Open Access

Vogt-Koyanagi-Harada disease: review of a rare autoimmune disease targeting antigens of melanocytes

  • Marcelo Mendes Lavezzo1,
  • Viviane Mayumi Sakata1,
  • Celso Morita1,
  • Ever Ernesto Caso Rodriguez1,
  • Smairah Frutuoso Abdallah1,
  • Felipe T. G. da Silva1,
  • Carlos Eduardo Hirata1 and
  • Joyce Hisae Yamamoto1Email author
Orphanet Journal of Rare Diseases201611:29

https://doi.org/10.1186/s13023-016-0412-4

Received: 17 August 2015

Accepted: 16 March 2016

Published: 24 March 2016

Abstract

Vogt-Koyanagi-Harada disease (VKHD) is a rare granulomatous inflammatory disease that affects pigmented structures, such as eye, inner ear, meninges, skin and hair. This disease is mainly a Th1 lymphocyte mediated aggression to melanocytes after a viral trigger in the presence of HLA-DRB1*0405 allele. The absence of ocular trauma or previous intraocular surgery sets VKHD appart from sympathetic ophthalmia, its main differential diagnosis. The disease has an acute onset of bilateral blurred vision with hyperemia preceded by flu-like symptoms. The acute uveitic stage is characterized by a diffuse choroiditis with serous retinal detachment and optic disc hyperemia and edema. Fluorescein angiography in this phase demonstrates multiple early hyperfluorescent points. After the acute uveitic stage, ocular and integumentary system pigmentary changes may appear. Ocular findings may be accompanied by lymphocytic meningitis, hearing impairment and/or tinnitus in a variable proportion of patients. Prompt diagnosis followed by early, aggressive and long-term treatment with high-dose corticosteroids is most often ensued by good visual outcomes. However, some patients may experience chronic uveal inflammation with functional eye deterioration. The current review discusses the general features of VKHD, including epidemiology, classification into categories, differential diagnosis and current therapeutic approaches.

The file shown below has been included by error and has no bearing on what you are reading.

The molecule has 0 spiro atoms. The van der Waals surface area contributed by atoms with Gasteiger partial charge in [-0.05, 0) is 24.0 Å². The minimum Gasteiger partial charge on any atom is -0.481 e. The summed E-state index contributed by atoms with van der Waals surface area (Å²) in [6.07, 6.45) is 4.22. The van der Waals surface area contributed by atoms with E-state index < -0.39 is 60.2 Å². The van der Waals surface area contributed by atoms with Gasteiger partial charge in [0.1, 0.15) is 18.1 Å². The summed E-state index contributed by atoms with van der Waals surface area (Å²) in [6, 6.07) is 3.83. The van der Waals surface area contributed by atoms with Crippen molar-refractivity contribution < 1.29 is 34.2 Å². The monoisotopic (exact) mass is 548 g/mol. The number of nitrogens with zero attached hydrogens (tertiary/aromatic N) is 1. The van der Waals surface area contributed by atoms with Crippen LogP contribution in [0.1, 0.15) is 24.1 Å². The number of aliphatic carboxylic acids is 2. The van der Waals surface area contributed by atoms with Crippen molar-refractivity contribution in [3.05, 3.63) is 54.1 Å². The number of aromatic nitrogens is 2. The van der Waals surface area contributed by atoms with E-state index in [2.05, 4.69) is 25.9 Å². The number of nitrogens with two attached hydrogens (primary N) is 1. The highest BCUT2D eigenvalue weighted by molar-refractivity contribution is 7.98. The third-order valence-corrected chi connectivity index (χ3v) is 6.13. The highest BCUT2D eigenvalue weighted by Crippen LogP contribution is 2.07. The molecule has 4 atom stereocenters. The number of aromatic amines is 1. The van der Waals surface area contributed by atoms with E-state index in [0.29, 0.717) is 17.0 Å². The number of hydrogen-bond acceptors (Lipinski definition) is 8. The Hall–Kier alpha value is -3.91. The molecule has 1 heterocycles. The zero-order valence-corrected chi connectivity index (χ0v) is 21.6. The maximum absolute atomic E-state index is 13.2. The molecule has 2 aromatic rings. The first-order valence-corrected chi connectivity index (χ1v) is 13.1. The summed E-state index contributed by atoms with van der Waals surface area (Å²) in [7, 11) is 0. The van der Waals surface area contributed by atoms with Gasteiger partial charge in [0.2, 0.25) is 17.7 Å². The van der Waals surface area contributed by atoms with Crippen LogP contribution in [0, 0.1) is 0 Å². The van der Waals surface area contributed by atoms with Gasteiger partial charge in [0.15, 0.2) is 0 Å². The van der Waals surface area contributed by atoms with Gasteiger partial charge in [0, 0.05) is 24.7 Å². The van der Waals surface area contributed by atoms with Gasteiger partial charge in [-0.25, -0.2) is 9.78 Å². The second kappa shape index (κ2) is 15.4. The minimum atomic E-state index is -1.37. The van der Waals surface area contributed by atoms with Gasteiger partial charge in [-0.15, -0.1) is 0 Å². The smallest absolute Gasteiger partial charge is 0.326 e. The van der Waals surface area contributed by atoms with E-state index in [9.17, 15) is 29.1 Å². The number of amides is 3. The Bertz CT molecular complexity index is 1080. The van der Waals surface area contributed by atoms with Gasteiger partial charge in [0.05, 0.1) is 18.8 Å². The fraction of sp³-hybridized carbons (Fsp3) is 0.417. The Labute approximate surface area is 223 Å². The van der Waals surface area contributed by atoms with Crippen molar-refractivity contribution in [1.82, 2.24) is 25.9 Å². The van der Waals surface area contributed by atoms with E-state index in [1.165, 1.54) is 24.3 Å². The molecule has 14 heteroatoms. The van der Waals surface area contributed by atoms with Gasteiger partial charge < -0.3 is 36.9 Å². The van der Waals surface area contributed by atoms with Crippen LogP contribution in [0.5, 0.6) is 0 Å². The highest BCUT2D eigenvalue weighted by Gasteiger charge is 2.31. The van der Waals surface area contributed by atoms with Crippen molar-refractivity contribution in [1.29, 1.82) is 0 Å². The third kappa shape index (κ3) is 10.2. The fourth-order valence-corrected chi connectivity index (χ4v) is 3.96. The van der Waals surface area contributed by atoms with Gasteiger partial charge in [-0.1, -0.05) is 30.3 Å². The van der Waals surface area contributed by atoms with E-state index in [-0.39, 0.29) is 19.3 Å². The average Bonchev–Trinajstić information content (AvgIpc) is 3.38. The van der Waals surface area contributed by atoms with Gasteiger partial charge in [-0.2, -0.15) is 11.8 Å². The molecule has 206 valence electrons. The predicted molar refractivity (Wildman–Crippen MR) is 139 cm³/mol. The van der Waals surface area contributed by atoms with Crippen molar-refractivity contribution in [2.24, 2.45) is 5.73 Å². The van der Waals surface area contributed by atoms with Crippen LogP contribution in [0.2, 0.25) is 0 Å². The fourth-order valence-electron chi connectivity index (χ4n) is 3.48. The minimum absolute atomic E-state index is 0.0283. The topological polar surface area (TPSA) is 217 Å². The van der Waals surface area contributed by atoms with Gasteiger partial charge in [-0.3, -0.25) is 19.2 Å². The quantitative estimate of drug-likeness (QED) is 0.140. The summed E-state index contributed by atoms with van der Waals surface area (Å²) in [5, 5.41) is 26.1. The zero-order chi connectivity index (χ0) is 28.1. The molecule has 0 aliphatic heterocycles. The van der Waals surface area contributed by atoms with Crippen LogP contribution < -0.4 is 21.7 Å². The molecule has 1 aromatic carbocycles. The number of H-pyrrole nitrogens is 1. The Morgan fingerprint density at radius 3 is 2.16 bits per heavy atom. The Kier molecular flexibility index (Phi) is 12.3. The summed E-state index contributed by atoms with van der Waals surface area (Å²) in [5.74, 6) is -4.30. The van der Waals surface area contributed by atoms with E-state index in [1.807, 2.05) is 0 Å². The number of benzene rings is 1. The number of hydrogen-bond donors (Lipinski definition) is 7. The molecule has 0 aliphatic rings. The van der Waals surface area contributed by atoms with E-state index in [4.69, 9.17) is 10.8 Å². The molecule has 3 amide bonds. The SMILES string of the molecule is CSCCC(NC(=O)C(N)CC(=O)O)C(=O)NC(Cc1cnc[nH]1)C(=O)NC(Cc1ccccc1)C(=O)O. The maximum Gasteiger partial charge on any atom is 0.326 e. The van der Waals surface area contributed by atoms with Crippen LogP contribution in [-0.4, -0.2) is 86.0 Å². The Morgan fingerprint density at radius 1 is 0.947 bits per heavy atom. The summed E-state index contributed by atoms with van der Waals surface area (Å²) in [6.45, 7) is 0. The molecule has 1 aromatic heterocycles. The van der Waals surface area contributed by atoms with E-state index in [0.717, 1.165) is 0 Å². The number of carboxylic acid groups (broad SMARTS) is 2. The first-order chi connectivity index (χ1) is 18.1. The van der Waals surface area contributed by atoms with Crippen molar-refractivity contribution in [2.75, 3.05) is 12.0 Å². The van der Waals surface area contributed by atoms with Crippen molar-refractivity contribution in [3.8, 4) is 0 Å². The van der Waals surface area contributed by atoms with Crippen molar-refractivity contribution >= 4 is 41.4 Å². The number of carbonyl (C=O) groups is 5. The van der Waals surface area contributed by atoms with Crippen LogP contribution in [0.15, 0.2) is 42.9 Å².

Keywords

Vogt-Koyanagi-Harada disease Uveitis Review

Background

Vogt-Koyanagi-Harada disease (VKHD), initially described as an uveomeningoencephalitic syndrome, is a systemic granulomatous autoimmune disease that targets melanocyte-rich tissues, such as the eye, inner ear, meninges, skin and hair [1].

In 1906, Alfred Vogt in Switzerland first described a patient with premature whitening of eyelashes of sudden onset and bilateral subacute iridocyclitis. Twenty years later, Harada (1926) reported a case series with bilateral serous retinal detachment in association with cerebrospinal fluid (CSF) pleocytosis. Shortly thereafter (1929), Koyanagi published a review article associating unequivocally the posterior eye involvement with auditory and integumentary manifestations. In 1932, Babel suggested that these cases represented a single entity, which was then named Vogt-Koyanagi-Harada Disease [2].

It is speculated that the renowned painter Francisco José Goya y Lucientes (1746–1828) may have presented the disease in his midcareer (1792). Its main features were loss of vision and hearing, ringing in the ears, vertigo, weakness on one side of the body, confusion, abdominal pain and malaise. Goya recovered most of his eyesight, but remained permanently deaf [3].